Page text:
“Studies show that this also makes many of us happy,” Professor Trägårdh points out.
“The Nordic model cannot be explained purely in terms of economic policy, specific institutions and good fortune. The model also has deep-lying cultural roots,” states Nina Witoszek.
Culture has a key role to play in how a society’s wealth is distributed. Professor Witoszek believes that for the Nordic countries this can be traced back to the unique type of Nordic modernity that arose at the end of the 1800s. This provided the population with a particular form of culture and education (Bildung), for which we can thank the great national educators. With reference to Norway, she mentions the writer Bjørnstjerne Bjørnson and the polar explorer, humanist and diplomat Fridtjof Nansen.
In Professor Witoszek’s view, the specific cultural roots that lie beneath the Nordic model may make it hard for others to adopt it.
Iceland is the exception
“Now Iceland is paying for the fact that the country abandoned the Nordic model ten years ago,” states Þröstur Olaf Sigurjónsson, Assistant Professor at Reykjavik University School of Business in Iceland.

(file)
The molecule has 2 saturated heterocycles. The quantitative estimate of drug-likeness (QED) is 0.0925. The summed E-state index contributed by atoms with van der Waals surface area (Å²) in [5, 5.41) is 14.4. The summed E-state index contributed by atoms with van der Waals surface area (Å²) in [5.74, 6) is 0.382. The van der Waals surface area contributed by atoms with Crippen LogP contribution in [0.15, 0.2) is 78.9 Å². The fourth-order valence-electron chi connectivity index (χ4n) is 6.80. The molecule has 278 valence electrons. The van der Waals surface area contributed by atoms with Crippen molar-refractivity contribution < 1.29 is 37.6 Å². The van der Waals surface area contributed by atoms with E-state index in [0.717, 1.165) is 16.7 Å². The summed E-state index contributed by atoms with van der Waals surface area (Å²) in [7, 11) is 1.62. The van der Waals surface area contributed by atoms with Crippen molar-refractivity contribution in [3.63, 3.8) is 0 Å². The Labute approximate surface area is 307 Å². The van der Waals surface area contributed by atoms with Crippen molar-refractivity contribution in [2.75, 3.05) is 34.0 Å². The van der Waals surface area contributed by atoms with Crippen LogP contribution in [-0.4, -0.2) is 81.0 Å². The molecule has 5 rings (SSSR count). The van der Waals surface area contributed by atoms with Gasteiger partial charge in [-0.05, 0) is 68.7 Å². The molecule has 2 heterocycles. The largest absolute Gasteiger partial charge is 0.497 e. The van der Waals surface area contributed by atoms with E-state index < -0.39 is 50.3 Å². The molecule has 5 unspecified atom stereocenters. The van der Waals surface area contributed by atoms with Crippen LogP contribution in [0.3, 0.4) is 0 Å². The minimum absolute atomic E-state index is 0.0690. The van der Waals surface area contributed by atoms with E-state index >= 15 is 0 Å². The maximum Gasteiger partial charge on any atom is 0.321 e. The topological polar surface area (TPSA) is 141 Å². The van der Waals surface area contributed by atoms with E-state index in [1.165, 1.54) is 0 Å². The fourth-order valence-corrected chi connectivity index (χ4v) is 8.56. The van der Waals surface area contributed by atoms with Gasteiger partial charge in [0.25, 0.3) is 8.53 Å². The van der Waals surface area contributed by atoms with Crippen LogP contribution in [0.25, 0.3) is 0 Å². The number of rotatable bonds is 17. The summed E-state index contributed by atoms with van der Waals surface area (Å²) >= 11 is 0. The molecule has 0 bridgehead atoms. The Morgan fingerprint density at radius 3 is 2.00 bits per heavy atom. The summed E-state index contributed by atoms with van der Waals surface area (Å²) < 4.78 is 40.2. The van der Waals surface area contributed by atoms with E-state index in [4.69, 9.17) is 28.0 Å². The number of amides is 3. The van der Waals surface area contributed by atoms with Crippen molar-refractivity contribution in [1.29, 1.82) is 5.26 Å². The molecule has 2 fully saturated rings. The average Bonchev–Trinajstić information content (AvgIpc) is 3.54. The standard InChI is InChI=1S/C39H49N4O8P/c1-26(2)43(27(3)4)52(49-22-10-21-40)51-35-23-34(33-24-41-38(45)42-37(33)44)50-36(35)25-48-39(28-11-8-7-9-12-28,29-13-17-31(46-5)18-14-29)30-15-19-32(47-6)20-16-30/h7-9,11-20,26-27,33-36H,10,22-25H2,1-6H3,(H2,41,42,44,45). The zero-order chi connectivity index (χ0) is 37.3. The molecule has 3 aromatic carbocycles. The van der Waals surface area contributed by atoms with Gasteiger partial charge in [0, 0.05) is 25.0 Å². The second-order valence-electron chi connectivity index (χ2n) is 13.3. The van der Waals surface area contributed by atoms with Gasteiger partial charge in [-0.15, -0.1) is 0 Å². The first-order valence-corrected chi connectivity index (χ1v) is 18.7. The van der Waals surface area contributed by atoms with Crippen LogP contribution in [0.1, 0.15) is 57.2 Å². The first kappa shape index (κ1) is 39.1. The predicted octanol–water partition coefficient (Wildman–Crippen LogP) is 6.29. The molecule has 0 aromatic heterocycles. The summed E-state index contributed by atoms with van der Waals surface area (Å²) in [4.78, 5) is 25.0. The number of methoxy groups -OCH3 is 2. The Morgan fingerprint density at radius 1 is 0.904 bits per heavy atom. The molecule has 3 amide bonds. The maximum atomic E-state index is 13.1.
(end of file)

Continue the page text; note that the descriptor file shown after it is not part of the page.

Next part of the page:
At the turn of the millennium the Icelandic government embraced Thatcherism and sold off a lot of public assets. Thus, banks emerged in Iceland that controlled nearly ten times as much money as the Icelandic national budget.
“A few years ago in Iceland we viewed the welfare state as an outdated phenomenon. We also saw ourselves as more progressive than the rest of the Nordic countries. We introduced low taxes, downsized the welfare state and gave little consideration to the elderly or others who needed help.”
Then, in 2008, came the total collapse of the economy. The collapse of the banks in Iceland is the third largest in world history. And it happened in a country that has just 300 000 inhabitants.
According to Mr Sigurjónsson the people of Iceland are now turning towards the rest of the Nordic countries once again to see how they manage their societies.